considerable consistency. Shaolin kung fu arts have now become so
thoroughly filtered into a variety of cultures that the presence of a
Chinese practitioner of any age is no longer a requirement. While martial
arts magazines often list reputable schools, listings are often influenced
by the number of copies of that magazine are purchased (and then sold) by
the school. You may do better to scan the Yellow Pages to make a short
list of schools that appeal to you, and then start your homework.
Prepare a written list of questions you will ask of each school during
your phone interviews. Among the important questions will be:
Other questions you should ask (if you get past the first five) are the
same you would ask a potential employer or university:
Things that you should NOT accept from any martial arts school:
physical or psychological abuse (Are students physically punished or
humiliated for minor "infractions"?). Shaolin practitioners come
from a priestly background that avoided an Inquisition phase, so do not
expect or accept any physical harm or public humiliation. Do not accept a
long-term contract (three months is acceptable; one year isn't), because
you do not know if your interest will survive, or if the school will
survive. Besides, you can use the bank interest as much as the school can!
Do not sign a contract with a rank-related deadline (implied or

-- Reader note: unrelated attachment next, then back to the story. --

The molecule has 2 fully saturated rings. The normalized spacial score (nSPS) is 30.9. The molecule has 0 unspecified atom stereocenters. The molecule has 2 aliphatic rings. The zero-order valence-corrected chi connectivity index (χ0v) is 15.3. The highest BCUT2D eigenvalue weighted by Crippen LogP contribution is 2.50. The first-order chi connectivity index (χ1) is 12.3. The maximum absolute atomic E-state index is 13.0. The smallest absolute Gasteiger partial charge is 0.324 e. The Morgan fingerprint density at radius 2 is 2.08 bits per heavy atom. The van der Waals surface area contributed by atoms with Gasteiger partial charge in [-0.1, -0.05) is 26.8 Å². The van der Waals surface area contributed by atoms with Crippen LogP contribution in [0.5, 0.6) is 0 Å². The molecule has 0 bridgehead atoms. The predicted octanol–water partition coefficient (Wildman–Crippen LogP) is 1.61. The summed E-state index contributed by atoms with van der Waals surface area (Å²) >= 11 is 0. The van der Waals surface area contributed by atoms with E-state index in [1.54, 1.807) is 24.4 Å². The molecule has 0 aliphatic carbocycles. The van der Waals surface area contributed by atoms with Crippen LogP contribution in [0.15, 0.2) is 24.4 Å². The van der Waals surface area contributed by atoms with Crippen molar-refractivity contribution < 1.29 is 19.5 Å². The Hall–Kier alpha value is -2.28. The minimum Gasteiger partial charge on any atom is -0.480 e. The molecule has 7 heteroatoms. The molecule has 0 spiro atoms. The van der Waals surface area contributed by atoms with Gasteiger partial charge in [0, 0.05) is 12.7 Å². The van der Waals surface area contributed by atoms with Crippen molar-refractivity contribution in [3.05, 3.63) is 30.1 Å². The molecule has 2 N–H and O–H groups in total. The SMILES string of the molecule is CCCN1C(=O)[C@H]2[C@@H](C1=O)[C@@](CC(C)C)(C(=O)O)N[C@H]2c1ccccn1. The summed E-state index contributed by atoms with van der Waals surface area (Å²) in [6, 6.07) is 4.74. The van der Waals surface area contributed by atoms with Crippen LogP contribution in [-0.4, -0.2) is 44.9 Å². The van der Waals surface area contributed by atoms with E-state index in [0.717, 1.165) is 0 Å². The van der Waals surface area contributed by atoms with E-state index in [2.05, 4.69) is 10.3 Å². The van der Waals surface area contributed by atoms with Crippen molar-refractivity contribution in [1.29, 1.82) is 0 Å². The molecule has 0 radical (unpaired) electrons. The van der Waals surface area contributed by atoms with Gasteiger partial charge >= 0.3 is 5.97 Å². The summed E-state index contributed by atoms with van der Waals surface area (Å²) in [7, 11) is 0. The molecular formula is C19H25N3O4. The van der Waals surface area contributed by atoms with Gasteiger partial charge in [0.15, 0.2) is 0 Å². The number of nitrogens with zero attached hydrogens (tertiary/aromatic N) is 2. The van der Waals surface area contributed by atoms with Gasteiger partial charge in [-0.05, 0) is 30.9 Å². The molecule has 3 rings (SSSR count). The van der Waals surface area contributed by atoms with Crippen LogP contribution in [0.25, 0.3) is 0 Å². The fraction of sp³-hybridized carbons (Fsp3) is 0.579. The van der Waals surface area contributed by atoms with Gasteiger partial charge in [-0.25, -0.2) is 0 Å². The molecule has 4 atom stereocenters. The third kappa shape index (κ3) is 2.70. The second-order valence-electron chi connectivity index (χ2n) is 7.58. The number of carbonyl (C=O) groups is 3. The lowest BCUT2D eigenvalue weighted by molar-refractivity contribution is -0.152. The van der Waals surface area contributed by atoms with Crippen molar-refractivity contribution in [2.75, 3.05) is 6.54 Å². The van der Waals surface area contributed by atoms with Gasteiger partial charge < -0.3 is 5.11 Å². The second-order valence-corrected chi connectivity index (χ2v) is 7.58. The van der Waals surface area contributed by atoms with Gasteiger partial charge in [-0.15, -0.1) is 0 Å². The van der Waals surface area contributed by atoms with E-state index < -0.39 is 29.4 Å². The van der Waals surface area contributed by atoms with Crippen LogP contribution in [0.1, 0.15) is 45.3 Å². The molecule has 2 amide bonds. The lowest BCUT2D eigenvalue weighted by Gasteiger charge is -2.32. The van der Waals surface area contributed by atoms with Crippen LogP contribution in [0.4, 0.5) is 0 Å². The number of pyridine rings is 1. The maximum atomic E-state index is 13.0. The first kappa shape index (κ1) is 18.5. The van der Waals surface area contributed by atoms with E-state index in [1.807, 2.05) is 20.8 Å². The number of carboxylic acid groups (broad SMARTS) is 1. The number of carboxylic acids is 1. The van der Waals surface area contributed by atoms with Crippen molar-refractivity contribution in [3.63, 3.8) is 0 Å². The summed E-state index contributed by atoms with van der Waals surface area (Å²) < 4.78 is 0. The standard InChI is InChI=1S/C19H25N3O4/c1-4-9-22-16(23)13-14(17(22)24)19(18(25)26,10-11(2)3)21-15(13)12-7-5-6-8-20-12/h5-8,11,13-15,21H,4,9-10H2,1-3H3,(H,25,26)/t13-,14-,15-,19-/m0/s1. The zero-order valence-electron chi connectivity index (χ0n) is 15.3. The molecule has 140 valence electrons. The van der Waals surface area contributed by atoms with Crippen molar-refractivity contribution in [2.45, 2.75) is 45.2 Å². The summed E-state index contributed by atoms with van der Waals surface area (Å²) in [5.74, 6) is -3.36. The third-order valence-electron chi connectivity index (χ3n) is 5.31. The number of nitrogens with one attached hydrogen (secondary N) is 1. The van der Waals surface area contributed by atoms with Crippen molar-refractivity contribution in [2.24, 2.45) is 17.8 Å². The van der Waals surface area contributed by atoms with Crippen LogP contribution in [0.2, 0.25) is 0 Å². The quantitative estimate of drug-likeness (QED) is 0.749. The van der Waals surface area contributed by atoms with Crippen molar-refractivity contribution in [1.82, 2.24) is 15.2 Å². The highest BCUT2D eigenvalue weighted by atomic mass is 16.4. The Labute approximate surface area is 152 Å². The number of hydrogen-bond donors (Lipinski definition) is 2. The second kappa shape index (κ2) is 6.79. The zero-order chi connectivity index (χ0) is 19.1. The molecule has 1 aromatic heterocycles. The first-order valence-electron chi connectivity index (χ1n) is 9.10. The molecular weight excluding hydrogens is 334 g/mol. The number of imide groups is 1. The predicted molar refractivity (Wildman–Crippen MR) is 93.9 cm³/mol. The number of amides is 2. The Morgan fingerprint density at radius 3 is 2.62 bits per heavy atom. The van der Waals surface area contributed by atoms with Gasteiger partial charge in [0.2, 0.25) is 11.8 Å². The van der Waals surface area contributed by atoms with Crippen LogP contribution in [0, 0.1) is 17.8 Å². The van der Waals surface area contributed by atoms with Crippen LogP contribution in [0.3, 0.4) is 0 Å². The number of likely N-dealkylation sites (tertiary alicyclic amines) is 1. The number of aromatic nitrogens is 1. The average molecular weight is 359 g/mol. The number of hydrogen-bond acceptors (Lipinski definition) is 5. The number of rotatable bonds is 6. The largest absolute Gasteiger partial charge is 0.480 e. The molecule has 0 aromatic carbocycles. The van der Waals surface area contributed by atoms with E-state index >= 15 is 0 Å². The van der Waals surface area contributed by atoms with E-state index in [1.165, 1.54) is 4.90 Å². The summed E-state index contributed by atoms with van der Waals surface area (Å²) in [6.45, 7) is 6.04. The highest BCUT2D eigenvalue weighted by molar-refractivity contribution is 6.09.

specified)-you will earn a rank in the time it takes, and you cannot pay a
reputable instructor to race you up the ranks. Hopefully, you would not
want such a worthless rank...
Do not sell the farm or liver pate concession to pack up, move to Honan
and study in China. The fact is that most of the top Shaolin practitioners
left China by 1930, heading to the U.S., Canada, Hong Kong, Singapore, and
Malaysia, where they have taught students and a new generation of masters.
If you talk to a school representative who satisfactorily answers your
questions, make an appointment to visit the school and possibly see a
beginning and advanced class. The beginner's because that is where you
will spend the next few months if you join; the advanced so you can see if
that is how you want to look after a few years. Students are the only real
advertising for teachers. Great coaches are rarely excellent former
players, so judge the teachers by their products: the students they turn
We cannot make specific recommendations about schools or
instructors-there are too many out there, we don't know them all, and
pointing out the baddies subjects us to liability laws. Great teachers do
not necessarily hold high rank, so don't be fooled by rank claims. There
are precious few 10th-degree masters, though many a medium-sized city has
three or four in the Yellow Pages. Forget rank and follow the guidelines
above. Ask questions and use your judgment. If you don't like an
instructor, you won't be able to learn much from him no matter his rank.
©1997-2008, Shaolin Gung Fu Institute
About Us - FAQ -
search - links